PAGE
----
Christoph Willibald Gluck - Telemaco, ossia L’isola di Circe
Anu Tali, Tobias Kratzer, Freiburger Barockorchester, Tomasz Zagorski, David DQ Lee, Agneta Eichenholz, Solenn’ Lananant-Linke, Maya Boog, Christopher Bolduc
Basel, Switzerland - 24 June 2011
Gluck’s Telemaco, ossia L’isola di Circe (Telemachus, or Circe’s Island, 1765) comes at an interesting point in the composer’s career that has historical significance as well as great musical interest for its place in the opera repertoire. Written during his Italian period, while the composer was still forming his ideas for the reform of opera, Telemaco (dramma per musica in two acts) sits between two important operas (Orfeo ed Eurydice and Alceste) that – in their later French revisions at least – would transform opera, taking it away from empty stylisations and displays of vocal virtuosity towards a more dramatic form of opera as we know it today. The groundwork towards this reform can already be clearly seen in the lesser-known Telemaco.
Even though it still adheres largely to the opera seria form, with drama played out in semi-recitative and fluid continuo (with no harpsichord), the traditional longer arias express the emotions felt with some repetition, but there is nonetheless a restrained simplicity to the arrangements and a clear focus on the drama, with no unnecessary da capo adornments. Most of all however, there is a sense in Telemaco of the wonderful humanism that Gluck is able to find in the human drama unfolding in this particular episode of Homer’s Odyssey and in how he brings it out through the music with a naturalness and fluidity. That’s wonderfully apparent in the playing of the Freiburger Barockorchester conducted by Anu Tali (a rarity seeing a female conductor in the pit) at this production for the Theatre Basel in Switzerland.
Tobias Kratzer’s staging for this production boldly went for a few modernising reforms of its own, seeing Odysseus as a WWII fighter pilot who has been brought down and is now held captive with his crew by Circe on a tropical Pacific island. The opening scene where Penelope receives and rejects her suitors in a late 1940s drawing room in Ithaca, Odysseus having been missing for six years, is then violently transformed into a jungle, vines bursting through the walls as Telemachus vows to go in search of his father and bring him home. Played as a dual role, Penelope quick-changes into Circe, the madame of an Asian brothel, Penelope’s ladies in waiting dropping their knitting and stripping down to sirens in slips that hold Odysseus and his men in their power.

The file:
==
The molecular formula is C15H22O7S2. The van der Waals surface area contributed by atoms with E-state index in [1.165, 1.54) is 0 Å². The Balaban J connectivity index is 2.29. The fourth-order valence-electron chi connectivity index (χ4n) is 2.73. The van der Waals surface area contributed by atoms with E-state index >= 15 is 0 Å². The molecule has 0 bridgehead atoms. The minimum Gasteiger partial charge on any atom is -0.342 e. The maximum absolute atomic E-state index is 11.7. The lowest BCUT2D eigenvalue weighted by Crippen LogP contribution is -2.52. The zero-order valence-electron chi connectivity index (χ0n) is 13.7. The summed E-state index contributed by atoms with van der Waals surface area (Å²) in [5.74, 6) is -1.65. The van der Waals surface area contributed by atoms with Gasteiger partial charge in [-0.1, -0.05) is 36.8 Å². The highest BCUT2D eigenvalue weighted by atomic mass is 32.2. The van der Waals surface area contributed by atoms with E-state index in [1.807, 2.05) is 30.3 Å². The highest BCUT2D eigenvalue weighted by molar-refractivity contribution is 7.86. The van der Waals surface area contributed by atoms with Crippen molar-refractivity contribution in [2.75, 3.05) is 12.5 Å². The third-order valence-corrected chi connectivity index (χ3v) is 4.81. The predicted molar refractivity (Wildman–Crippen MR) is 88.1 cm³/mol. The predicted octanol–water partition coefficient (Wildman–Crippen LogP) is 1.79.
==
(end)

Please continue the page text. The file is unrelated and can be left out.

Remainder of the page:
Quite what the intentions were in the modernisation, in closely relating the two worlds and in the division of Penelope/Circe is difficult to judge (this is a very rare opera and I can find no recording of it in existence, or even an English synopsis of the original libretto – although the subject is a familiar mythological one, done many times in opera), but it certainly creates an interesting contrast to consider. What is less in doubt however is the ability of the music and the singing to draw the human drama out of the story.
As Odysseus, Tomasz Zagorski was a strong and commanding tenor, with clear Italian diction. In the alto-castrato role of Telemachus, Canadian countertenor David DQ Lee came into form wonderfully in Act II during his vision of the death of Penelope, bringing out the full extent of the nature of his character and his conflicted feelings. Agneta Eichenholz was a little inconsistent as Penelope and Circe, but the dual-role is clearly a challenging one. The heart of the opera however would seem to lie in the character of Asteria and in her relationship with Telemachus. It’s in her transformation from a nymph through her love for the son of Odysseus, and coming to be recognised as a sister by Merione that the most powerful and human moments are expressed in the opera, and Maya Boog captured that wonderfully, particularly in her heartbreaking Act II aria, but it was also evident in the fine ensemble work of the cast and the chorus as a whole.
Composed as a commission for the Hapsburg monarch and Holy Roman Emperor, Joseph II and his wife Maria Josepha of Bavaria, who had just come to power after the reign of his mother Maria Teresa and attempt to usher in modernising reforms, there are evidently parallels and guiding principles brought out in Gluck’s Telemaco (much in the way Mozart opera seria La Clemenza di Tito was written for Leopold II in 1791), but regardless of the setting in antiquity, in the time of Joseph II, or in post-WWII, the qualities and strengths of this rare opera are timeless and still relevant, as is Gluck’s prototypic al vision of the modern dramatic opera.